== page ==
Generally the bride and groom attend the event together and on the occasion a professional mehndi artist or a relative applies mehndi to the bride’s hands and feet. The designs are very intricate. Often hidden within the mehndi pattern the name or initials of the groom are applied.

Manan being a loving big brother

As a wedding present we decided to share with Richa the Western tradition of something old, something new, something borrowed, something blue and a sixpence in your shoe. I wrote out a small blurb about what each ones and even bought a six pense for her. Her family found it so interesting that the filmed her unwrapping each gift! I hope she liked it.

I love sharing cultures when I can. Usually I’m a sponge when I travel and I love to adopt what the locals are doing. But in this case I find it so interesting that so many cultures have such interesting traditions that go along with marriage, and I wanted to share with her ours. I’m so glad she found it as interesting (weird as it is) as I do!


March 6

Wedding Ceremony

8:00 PM
Maple Emerald

We went back to our salon (can I even call it that!) on this day to have our hair, “make up” and saris wrapped again. I’m so glad Ela took us here, I’d have no idea where to start to wrap myself with this fabric.

The ladies at the salon were pushing for me to have a mid-drift wrap this time, but I vetoed that pretty quickly!

Cooldeep stayed with us until the end. He drove us to the wedding that night. As we were in the car on the way to the wedding it dawned on us that we were going to be served traditional Indian food at the wedding and then have to get on a plane right after the wedding. We all got pretty nervous of getting Delhi Belly on our way out of the country and in to a 18 hour flight. So we opted for what we know…..or what we’ve had….I don’t really go to Pizza Hut at home.

But this Pizza Hut was in a strip mall of sorts on the side of the road. We looked majorly overdressed for this area of town!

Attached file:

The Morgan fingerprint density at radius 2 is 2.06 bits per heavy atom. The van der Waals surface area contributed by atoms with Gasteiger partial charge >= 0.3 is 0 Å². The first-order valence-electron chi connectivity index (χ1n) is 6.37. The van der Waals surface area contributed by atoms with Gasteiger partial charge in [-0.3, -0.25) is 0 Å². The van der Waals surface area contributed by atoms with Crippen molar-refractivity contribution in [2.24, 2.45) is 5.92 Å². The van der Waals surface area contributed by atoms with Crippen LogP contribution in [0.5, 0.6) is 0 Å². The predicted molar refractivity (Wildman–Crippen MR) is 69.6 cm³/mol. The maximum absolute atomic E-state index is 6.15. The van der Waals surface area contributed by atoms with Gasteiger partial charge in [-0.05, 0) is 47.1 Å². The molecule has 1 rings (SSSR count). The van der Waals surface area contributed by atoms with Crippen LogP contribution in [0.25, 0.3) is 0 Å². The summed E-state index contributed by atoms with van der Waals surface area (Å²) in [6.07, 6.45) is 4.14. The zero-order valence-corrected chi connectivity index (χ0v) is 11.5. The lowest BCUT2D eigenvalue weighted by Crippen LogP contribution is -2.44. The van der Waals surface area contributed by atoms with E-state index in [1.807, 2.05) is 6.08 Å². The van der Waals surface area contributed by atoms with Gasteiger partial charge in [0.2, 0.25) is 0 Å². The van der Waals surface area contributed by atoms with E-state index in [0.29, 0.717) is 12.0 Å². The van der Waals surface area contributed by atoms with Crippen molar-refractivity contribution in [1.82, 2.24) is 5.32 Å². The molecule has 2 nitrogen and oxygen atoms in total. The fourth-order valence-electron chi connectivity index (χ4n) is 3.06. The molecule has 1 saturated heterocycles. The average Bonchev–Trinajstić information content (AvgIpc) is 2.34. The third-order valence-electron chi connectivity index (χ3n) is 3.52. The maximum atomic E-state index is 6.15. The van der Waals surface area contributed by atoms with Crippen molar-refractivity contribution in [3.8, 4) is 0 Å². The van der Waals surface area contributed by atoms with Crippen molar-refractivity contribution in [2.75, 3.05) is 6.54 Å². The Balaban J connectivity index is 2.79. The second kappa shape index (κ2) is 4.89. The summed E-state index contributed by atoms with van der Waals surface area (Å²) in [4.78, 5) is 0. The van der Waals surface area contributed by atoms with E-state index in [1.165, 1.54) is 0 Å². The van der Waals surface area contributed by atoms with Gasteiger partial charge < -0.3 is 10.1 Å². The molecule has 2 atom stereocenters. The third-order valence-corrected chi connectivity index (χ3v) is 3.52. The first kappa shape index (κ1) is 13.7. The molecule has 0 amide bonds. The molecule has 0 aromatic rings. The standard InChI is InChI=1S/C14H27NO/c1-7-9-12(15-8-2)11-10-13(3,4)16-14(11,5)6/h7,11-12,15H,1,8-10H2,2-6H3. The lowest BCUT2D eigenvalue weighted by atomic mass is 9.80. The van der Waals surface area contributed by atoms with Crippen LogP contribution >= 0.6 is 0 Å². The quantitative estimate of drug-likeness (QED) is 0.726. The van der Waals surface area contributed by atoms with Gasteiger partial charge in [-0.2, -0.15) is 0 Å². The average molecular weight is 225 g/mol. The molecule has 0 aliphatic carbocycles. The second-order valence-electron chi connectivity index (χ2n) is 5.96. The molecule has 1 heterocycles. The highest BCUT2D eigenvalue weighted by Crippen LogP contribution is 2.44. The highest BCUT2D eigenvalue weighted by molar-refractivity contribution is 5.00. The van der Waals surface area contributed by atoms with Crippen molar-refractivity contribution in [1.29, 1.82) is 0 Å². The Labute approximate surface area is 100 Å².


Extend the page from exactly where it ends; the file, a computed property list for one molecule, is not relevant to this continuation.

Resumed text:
Luckily for us the wedding was 15 minutes from the airport so we weren’t stressed with having to battle Delhi traffic. We walked in through the pink walls and marigolds to this sea of stunning tables and lighted trees.

There were staged sitting areas to lounge while waiting. Being the type A, on time, kind of people we are….we quickly learned that the start time for an Indian wedding, really is on India time. So we grabbed a seat, flagged down a waiter and had some snacks while we waited on the grooms parade to get closer.

We could hear music and drums getting closer and Manan came to grab us to let us know the groom and his family were now a block away. We went outside to watch the arrival of the groom. Apparently the groom sits atop a horse and the family dances and sings all around him for blocks as they make their way to the wedding venue. Once they got to the ‘gates’ of the venue the groom stops and both families join in the dancing (this takes a very long time). It was so fun seeing Manan in his element and dancing in celebration!


All of the cousins/bridesmaids stand at the entrance to the venue with a ribbon blocking the grooms way. They shout their list of demands and “wants” to the groom in exchange for the brides hand in marriage. Often times the groom will give money to pay his way in and then the ladies will let him pass through.

We later learned that the drummers and horse guide are part of a hired service for weddings and once the groom was ready to get down off his horse, they asked him for money or else they weren’t going to let him down.

Manan paid the fee and he was able to be welcomed in to the venue.


Richa was so stunning in her wedding dress. She entered with her whole family surrounded by family members holding a canopy over her head. This was quiet an usual entrance as she was flocked by the photographers for the wedding. You couldn’t even get close to her or see her well as they were documenting every step she took.



March 7th

Headed home!

1:30am Head to the Airport.